body of evidence that indicates people with CKD are at 
increased risk of acute kidney injury (AKI), which is also 
associated with poor outcomes and may accelerate progres-sion 
of CKD. Therefore, identification of people at earlier 
time points in the trajectory of CKD, with appropriate 
management and earlier referral of those who would benefit 
from specialist kidney services, should lead to both economic 
and clinical benefits. 
In those countries where access to dialysis and transplan-tation 
services may be limited or unavailable, the final 
consequence of progressive CKD is death. In all locations, 
irrespective of availability of dialysis and transplantation, 
early identification of CKD therefore assumes great im-portance, 
as delay or prevention of progression has the 
potential to prolong health and save lives for much lower cost 
than RRT. Although etiologies vary in frequency or absolute 
numbers in different countries, the proportion of people with 
important antecedents to CKD, such as diabetes, is growing 
alarmingly worldwide in both developed and developing 
countries. 
Complications of CKD affect all organ systems. Kidney 
failure leads to the commonly recognized symptoms of 
uremia. Less severe CKD has been recognized as an 
independent risk factor for cardiovascular disease (CVD) 
and other common conditions affecting the elderly, such as 
infection and impairments in physical function and cogni-tion. 
In addition, CKD is associated with increased risk from 
adverse effects of drugs, intravascular radiocontrast admin-istration, 
surgery and other invasive procedures. Altogether, 
these complications are associated with higher morbidity, 
mortality and cost. If CKD is detected early, the associated 
complications and the progression to kidney failure can be 
delayed or even prevented through appropriate interventions. 
Regular testing of high-risk groups (i.e., people with diabetes, 
hypertension, CVD, structural renal tract disease, multi-system 
diseases with potential kidney involvement such as 
systemic lupus erythematosus, family history of kidney 
failure, hereditary kidney disease, the elderly, those receiving 
potential nephrotoxic drugs or those opportunistically found 
to have hematuria or proteinuria) can give an early 
indication of kidney damage, thus permitting the introduc-tion 
of available interventions at an early stage, and the 
testing of novel interventions with potential added value. 
Factors associated with progression of CKD and with 
increased cardiovascular risk are overlapping to a large 
extent. Thus targeting of those risk factors that are modifiable 
may both reduce CVD in people with CKD and reduce 
progression of CKD to end-stage renal disease (ESRD). There 
is strong evidence that blockade of the renin-angiotensin-aldosterone 
system (RAAS) is a blood pressure (BP) lowering 
strategy which is more effective in reducing risk of kidney 
and cardiovascular disease in the presence of albuminuria. 
The development of guidance for health-care providers will 
provide opportunities to improve the care of people with kidney 
disease. We hope that this publication serves to stimulate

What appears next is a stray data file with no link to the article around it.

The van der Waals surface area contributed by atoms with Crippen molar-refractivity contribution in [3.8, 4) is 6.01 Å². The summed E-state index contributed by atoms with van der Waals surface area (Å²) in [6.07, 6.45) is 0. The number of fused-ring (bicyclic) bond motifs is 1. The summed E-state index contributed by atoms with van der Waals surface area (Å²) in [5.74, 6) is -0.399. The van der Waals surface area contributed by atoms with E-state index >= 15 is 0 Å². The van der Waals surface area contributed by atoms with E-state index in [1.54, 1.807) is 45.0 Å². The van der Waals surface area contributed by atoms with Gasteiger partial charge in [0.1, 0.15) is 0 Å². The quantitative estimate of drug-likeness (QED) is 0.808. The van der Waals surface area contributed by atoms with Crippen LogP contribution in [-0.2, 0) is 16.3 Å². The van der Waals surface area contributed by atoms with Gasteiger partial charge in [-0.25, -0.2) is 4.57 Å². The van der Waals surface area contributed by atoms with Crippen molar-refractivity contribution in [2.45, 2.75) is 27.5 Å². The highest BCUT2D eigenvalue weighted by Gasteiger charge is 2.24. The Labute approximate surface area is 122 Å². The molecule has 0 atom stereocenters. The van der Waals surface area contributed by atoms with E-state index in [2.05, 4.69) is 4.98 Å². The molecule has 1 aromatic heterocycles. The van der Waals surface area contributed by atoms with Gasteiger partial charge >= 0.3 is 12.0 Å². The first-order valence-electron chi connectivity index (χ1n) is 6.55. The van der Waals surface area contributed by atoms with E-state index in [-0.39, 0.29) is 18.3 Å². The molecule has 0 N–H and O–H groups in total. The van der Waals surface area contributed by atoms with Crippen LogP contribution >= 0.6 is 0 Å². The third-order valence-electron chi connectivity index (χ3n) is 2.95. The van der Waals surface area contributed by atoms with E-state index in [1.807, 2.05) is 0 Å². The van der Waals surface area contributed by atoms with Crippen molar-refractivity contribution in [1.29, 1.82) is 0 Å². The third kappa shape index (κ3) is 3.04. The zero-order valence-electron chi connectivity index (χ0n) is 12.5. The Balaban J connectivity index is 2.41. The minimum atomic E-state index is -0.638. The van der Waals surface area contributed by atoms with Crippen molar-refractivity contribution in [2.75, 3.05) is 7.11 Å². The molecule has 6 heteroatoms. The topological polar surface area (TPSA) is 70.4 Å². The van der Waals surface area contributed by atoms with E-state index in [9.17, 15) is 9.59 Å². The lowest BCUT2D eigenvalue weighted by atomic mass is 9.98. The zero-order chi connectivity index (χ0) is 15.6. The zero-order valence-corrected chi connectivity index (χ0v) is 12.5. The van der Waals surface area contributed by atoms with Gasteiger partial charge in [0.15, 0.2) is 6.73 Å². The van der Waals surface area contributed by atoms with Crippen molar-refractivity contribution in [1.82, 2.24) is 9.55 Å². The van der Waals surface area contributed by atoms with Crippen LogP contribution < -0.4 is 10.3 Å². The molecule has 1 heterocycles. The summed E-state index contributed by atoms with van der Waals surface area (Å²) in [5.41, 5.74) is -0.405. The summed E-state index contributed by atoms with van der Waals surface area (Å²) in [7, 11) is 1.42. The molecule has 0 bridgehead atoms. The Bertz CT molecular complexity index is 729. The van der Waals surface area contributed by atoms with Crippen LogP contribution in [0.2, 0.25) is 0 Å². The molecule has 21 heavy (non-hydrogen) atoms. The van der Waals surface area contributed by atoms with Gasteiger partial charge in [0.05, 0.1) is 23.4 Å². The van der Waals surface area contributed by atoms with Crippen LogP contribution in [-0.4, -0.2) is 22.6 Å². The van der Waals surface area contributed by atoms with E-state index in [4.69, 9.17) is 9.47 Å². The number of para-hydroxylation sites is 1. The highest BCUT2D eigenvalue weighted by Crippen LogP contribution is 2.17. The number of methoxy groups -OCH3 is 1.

strategic research initiatives from basic, translational, clinical 
and health outcome perspectives. 
General summary for the reader: what you will and 
will not find in this guideline 
1. The guideline will offer best practice and evidence-based 
advice on the evaluation and approach to management 
of CKD. 
a. The target population for the guideline is all people 
identified with CKD who are not on RRT (i.e., not on 
dialysis or have not received a kidney transplant). 
b. The target population includes adults and children. 
The guideline will cover the spectrum of individuals 
with CKD, from children to the elderly who form 
important subgroups, underscoring current issues at 
the extremes of age with respect to the evidence base, 
especially in relation to implementation and manage-ment 
issues. Where the guideline does not apply to 
Figure 1 | Conceptual model of CKD. Continuum of 
development, progression, and complications of CKD and 
strategies to improve outcomes. Horizontal arrows between 
circles represent development, progression, and remission of CKD. 
Left-pointing horizontal arrowheads signify that remission is less 
frequent than progression. Diagonal arrows represent occurrence 
of complications of CKD, including drug toxicity, endocrine and 
metabolic complications, cardiovascular disease, and others such 
as infection, cognitive impairment, and frailty. Complications 
might also arise from adverse effects of interventions to prevent 
or treat the disease. CKD, chronic kidney disease; EOL, end-of-life 
care and/or conservative management; GFR, glomerular filtration 
rate. Adapted from Levey AS, Stevens LA, Coresh J.6 Conceptual 
model of CKD: applications and implications. 
Am J Kidney Dis. 2009; 53:S4-16 with permission from the 
National Kidney Foundation; accessed http://download.journals. 
elsevierhealth.com/pdfs/journals/0272-6386/PIIS02726386080 
17186.pdf 
16 Kidney International Supplements (2013) 3, 15–18
children, statements to that effect will be made. It is 
beyond the scope of this guideline to address all issues 
related to children with CKD, given the heteroge-neous 
nature of this group of individuals who range